With a mixture of European and domestic-based players, Egypt kicked on from winning the 2006 Cup of Nations victory to rule the continent with a iron fist. Pharaohs by name and certainly by nature.


 Descent into the abyss 


Sadly, when a team achieves total dominance, the only place it can head to next is down. In the case of Egypt, it truly descended into the abyss. It would be the Arab Spring, a series of popular uprisings throughout the Middle East and North Africa against autocratic governments, which would have a devastating impact on Egyptian society, and its’ football.

The troubles plaguing the sport in Egypt highlighted just how interconnected football and politics are. Then president Hosni Mubarak wasted no time in trying to profit from Egypt’s exploits in the African Cup of Nations – none more so in 2006 when they were hosts. Mubarak made sure he attended all of Egypt’s games to artificially create a sense of unity between he and the people.

Five years later, it would ironically be football fans that united together to overthrow Mubarak, as the protests escalated in size and intensity. They mainly came from Al Ahly and Zamalek – Cairo’s two biggest teams. They fielded a strong presence amongst protesters who took to Tahrir Square to call for the regime’s downfall. Where once these fans fought each other on the terraces, they now stood on common ground in their desire to overthrow the widely-despised Mubarak regime.

Despite Mubarak stepping down from power in 2011, things would soon turn sour. Shehata became a casualty of the revolution, as he resigned in June 2011 after failing to qualify for the 2012 Cup of Nations. Though his support for Mubarak during the January protests enraged many Egyptians, when the Egyptian FA was purged of Mubarak’s loyalists, Shehata’s days were numbered. He recently said that he was made to resign due to the Egyptian Football Association (EFA) being pressured by an unnamed government official to force him to leave.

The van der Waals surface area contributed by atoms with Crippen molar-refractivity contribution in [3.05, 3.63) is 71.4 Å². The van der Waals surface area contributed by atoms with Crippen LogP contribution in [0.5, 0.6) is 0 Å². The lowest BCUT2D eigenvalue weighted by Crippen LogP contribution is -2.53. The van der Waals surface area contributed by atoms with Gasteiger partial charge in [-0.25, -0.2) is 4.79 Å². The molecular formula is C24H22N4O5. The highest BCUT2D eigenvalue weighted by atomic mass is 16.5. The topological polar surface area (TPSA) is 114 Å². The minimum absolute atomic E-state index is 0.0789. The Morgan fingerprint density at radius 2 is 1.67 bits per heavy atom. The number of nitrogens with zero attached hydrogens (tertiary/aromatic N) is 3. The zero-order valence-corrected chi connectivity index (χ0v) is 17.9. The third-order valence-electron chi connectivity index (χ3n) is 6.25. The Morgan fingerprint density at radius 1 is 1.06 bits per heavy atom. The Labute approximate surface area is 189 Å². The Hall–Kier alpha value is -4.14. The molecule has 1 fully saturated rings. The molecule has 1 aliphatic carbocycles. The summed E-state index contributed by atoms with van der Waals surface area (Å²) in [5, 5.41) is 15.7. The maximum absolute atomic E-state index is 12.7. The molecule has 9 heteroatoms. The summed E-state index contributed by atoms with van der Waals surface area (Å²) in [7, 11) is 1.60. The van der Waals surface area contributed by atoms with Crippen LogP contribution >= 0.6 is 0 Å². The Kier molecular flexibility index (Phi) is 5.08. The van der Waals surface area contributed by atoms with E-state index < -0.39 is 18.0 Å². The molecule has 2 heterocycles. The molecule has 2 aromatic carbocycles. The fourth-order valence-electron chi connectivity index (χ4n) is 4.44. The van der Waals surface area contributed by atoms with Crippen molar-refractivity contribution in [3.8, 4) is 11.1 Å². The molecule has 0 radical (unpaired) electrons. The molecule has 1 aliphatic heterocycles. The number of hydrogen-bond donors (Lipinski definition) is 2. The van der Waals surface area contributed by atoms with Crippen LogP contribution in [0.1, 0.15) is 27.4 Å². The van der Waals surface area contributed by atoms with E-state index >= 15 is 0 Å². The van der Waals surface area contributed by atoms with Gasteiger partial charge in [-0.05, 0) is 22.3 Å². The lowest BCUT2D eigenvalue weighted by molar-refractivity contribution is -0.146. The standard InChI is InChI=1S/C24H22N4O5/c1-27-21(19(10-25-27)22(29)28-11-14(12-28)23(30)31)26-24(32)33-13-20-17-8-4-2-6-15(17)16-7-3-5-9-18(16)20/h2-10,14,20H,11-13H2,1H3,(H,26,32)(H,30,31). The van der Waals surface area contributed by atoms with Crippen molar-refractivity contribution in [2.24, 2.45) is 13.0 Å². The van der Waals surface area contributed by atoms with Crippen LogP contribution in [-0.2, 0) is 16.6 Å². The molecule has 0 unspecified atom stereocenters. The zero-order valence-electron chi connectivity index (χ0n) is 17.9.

The protests in 2011 drastically affected the domestic league, as it was postponed for two months, causing all clubs’ revenue to decrease. But what happened in the following season, on 1 February 2012, is something that Egyptian football has struggled to recover from since.


 The rippling effect of Port Said 


Al Ahly’s 3-1 defeat away to El Masry in Port Said had been a tempestuous affair. The game was delayed after El Masry’s fans invaded the pitch before kick-off, at half-time and on the three occasions they scored in the second half. But at full-time it would turn deadly.

El Masry’s fans stormed the pitch again – this time in force – as well as attacking the sections where Al Ahly’s fans were located. Whether by clubs, knives or stones, the scene was of utter bedlam and chaos. It was not just Al Ahly fans targeted – so too were the club’s players and coaching staff. As a result, 72 people were killed – all of them Al Ahly supporters – along with 500 injured, as the recriminations soon began to swirl.